I asked everyone I know with an Apple Watch whether they are happy with it -- here's what they said

Apple Watch hatReutersA man wearing cardboard hat depicting an Apple Watch, reacts as he tries on the watch after it went on display the Apple Store at Tokyo’s Omotesando shopping district April 10, 2015.

It’s been two months since everybody got their hands on the Apple Watch. I bought one at launch and, to be honest with you, I regret it.

Here’s why: For me, the Apple Watch is just a watch that shows me text messages. It flashes up notifications throughout the day that saves me having to take my iPhone out of my pocket.

Essentially, I paid £300 for a nicer watch that makes it more convenient to read text messages. I’m feeling rather short-changed. But do other Apple Watch customers feel the same? I asked everyone I know who has one to find out what they think.

The barrister

Rupert Myers is a barrister and writer from London who picked up an Apple Watch from the single boutique retail outlet in London to sell them at launch. He doesn’t regret his purchase at all, telling Business Insider that he loves his watch.

“I didn’t wear a watch before, so I’m really enjoying it as a watch. I also love it for the health metrics. I find the call answering feature quite handy too. Best of all is the alarm. Amazing.”

Myers uses his watch in a rather unusual way. Instead of leaving it on to charge every evening while he sleeps, he wears it to bed and uses the silent alarm to wake up in the mornings. He says he charges his watch for 30 minutes every morning, and that’s it.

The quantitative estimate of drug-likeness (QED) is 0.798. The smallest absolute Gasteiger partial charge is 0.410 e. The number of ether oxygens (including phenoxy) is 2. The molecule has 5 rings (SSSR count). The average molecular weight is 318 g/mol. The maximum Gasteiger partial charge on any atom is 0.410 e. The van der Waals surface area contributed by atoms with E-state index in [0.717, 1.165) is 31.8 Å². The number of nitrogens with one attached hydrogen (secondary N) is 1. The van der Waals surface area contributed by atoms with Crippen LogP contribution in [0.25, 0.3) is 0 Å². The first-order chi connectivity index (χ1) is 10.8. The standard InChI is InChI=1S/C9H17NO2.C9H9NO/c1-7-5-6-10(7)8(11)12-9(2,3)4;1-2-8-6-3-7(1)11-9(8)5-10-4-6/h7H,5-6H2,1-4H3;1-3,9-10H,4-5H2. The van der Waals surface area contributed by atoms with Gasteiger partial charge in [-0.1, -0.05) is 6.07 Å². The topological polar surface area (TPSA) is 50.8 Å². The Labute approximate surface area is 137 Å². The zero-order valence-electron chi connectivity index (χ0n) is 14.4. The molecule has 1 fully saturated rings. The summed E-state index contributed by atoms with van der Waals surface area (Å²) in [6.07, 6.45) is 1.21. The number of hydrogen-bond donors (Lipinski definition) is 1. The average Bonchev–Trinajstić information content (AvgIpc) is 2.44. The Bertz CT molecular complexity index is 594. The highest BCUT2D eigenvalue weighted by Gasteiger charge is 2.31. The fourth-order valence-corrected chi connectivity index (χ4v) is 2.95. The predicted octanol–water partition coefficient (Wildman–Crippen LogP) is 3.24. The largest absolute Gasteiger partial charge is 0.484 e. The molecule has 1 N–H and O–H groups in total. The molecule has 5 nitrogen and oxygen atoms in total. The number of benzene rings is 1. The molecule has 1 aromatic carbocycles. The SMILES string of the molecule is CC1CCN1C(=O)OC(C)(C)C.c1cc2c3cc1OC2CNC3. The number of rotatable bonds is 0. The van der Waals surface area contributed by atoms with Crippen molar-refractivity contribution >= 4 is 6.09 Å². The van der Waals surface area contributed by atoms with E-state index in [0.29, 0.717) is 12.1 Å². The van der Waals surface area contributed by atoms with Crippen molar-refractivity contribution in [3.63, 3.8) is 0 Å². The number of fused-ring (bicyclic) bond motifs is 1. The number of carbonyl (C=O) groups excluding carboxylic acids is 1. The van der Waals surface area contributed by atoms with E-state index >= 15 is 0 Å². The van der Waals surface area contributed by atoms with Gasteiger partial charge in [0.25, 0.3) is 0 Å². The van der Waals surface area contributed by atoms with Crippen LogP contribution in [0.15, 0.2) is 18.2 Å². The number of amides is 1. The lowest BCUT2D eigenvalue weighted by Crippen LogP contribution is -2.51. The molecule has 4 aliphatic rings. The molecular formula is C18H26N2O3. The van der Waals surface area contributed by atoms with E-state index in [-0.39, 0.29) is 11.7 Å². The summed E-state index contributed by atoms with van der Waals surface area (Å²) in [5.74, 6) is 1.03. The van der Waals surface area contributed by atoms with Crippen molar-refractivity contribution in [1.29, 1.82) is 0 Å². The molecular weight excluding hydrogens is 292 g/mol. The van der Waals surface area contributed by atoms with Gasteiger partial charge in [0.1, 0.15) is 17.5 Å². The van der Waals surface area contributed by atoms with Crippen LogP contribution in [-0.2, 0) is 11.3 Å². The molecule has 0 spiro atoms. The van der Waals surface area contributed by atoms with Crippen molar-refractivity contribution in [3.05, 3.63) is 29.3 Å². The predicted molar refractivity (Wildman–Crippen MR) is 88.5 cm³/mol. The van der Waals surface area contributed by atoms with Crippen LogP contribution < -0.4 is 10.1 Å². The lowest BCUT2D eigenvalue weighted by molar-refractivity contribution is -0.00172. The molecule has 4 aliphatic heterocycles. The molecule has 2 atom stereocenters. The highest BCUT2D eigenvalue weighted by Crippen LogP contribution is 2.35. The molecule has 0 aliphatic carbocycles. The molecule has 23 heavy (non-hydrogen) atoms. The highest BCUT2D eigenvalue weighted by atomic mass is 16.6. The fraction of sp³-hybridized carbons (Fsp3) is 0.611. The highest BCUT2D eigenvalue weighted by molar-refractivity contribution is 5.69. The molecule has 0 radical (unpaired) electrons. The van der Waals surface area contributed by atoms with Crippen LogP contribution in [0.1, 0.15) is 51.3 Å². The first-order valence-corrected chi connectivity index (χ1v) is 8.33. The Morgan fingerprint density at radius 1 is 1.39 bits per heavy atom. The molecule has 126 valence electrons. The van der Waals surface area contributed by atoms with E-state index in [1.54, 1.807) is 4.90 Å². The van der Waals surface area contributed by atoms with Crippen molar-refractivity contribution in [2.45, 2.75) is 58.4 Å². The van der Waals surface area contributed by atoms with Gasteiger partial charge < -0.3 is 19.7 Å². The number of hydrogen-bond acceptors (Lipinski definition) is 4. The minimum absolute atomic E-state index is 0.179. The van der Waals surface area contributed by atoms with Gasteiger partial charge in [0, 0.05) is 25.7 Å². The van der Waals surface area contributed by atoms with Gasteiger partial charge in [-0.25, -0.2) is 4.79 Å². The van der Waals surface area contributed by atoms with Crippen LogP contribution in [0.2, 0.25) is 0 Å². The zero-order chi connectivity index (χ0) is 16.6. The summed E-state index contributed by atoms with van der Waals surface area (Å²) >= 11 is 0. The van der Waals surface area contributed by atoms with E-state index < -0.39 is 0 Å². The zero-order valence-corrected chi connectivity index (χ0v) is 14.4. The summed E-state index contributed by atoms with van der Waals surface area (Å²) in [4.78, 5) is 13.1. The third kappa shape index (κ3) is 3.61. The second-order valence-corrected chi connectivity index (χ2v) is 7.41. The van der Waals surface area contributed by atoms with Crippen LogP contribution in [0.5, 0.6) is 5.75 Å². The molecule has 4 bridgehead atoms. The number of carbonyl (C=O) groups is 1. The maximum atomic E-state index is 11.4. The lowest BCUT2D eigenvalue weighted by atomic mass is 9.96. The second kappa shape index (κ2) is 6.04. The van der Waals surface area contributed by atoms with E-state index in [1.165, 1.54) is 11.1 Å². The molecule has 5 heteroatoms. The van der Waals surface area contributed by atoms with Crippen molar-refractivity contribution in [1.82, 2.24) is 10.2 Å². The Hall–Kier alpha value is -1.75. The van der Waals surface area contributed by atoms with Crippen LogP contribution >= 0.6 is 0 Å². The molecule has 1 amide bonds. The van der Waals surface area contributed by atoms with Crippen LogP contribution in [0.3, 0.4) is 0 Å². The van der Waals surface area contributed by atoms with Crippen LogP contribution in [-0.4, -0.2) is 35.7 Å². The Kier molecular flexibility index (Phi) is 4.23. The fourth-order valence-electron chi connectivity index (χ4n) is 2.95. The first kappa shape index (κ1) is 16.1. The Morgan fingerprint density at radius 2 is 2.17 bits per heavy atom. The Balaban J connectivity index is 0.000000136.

The tech CEO

George Spencer is the CEO of Rentify, a London property technology startup. Like Myers, he’s happy with his watch. “It does what I wanted,” he says. Spencer went on to explain that he uses the watch between three and four times a week when he goes to the gym, as well as to check his notifications while at work. “[My] phone stays on desk all day now instead of glued to my hip,” he said.

Another thing that Spencer found since using an Apple Watch is that he pays more attention to the weather. “I’m more aware of the weather weirdly because of the temperature complication,” he says, referring to the small temperature display that can be added to most watch faces. He also uses the watch to monitor his heart rate, although did say that he doesn’t use digital touch messages or Siri as much as he thought he would.

The journalist

Jay Yarow is Business Insider’s executive editor, and he sold his Apple Watch on Craigslist. It took just over a month for him to decide that it wasn’t for him. Yarow explains in an article that he felt that apps and email were too slow to respond, saying that the watch software “feels a bit clunky.”

Yarow eventually sold his Apple Watch for $US465, meaning that he got a tiny profit on the watch. But what would tempt him back? Yarows says that the Apple Watch would need to be “thinner, faster and more useful” in order for him to feel happy wearing one.

The PR employee

Enda Crowley is a London-based PR employee who works with tech hardware. He bought an Apple Watch shortly after launch, and has been wearing it ever since. But he says that he regrets buying his Apple Watch, and would have returned the device if he was still able to do so.

“It’s a really nice thing,” he said. “But it adds no value to my life.” Crowley explained that he uses it to monitor his fitness through the Activity app, but seeing his activity hasn’t really changed how much he exercises. He goes on to explain that there are some things that Apple can do to win him back. He’s looking forward to the launch of Apple Pay in the UK, and wishes that he “could use Siri for even some basic functions without having my phone nearby.”

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